You know that adage about how the camera add 10 pounds? Well, it TRUE! I thought I looked AWFUL. So I came home and stepped on the scale. Yikes! The camera had a LOT to work with! I discovered I was at my all-time heaviest. Crud! So, I decided to make some changes in my diet.

I'm happy to announce that I've lost 9 pounds in 3 weeks! Woo hooo! All I've done is cut out soda pop and desserts on a daily basis. I've set up benchmarks for myself, so that I can have those things, but only when I've "earned" them by hitting a desired weight level. Funny thing is, I hit a benchmark yesterday, which meant I could have a Coke with lunch. But I've been so used to ordering water that I forgot about the Coke. Consequently, I'm down another pound today! Yippee!

I've got a lot more to lose to get to my ideal weight, but I think these new eating habits - plus the walking exercises I've incorporated - will certainly help to get me there.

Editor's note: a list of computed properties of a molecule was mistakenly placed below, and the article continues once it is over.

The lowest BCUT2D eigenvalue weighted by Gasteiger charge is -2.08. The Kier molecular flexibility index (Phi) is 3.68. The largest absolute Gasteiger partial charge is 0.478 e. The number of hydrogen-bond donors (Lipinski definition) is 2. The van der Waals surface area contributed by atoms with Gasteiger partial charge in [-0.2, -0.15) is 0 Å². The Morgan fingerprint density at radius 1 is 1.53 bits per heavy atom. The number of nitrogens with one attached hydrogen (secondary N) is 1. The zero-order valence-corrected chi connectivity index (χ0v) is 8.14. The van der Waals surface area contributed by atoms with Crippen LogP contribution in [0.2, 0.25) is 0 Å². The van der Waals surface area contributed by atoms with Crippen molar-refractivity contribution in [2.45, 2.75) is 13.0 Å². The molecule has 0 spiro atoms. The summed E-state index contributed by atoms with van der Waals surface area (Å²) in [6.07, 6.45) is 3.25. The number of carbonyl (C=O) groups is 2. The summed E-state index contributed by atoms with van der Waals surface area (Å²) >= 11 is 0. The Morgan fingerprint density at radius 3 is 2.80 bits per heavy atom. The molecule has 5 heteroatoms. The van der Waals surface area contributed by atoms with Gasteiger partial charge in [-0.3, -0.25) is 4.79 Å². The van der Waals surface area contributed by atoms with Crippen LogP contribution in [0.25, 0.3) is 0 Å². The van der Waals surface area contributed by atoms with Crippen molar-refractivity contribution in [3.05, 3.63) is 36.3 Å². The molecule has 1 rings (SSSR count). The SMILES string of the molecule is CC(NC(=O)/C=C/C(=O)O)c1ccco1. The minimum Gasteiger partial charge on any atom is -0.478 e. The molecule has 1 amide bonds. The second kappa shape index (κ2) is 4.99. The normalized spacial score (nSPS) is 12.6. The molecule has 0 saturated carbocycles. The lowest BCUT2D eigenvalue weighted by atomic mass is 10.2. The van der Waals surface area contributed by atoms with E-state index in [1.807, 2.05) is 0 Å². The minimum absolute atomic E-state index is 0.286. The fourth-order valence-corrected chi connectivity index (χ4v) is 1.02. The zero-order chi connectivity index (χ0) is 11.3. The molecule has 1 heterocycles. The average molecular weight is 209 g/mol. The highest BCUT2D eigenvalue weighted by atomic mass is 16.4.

A fringe benefit from all this is that I'm feeling terrific! I even have a better mental attitude. It sure is amazing how living healthier benefits nearly every aspect of your life. God-willing, I'll keep this up - not just until I hit my goal, but for the rest of my life.

9:03 am edt

Tuesday, May 1, 2007

Eagle at the Toledo Zoo

Back in March, my friends Greg and Robyn and I went to the Toledo Zoo. I was fascinated by this eagle, which looks remarkably like the hood ornament I shot at the A-C-D Museum. I got lots of great shots at the zoo, and this is among my favorites.

12:56 pm edt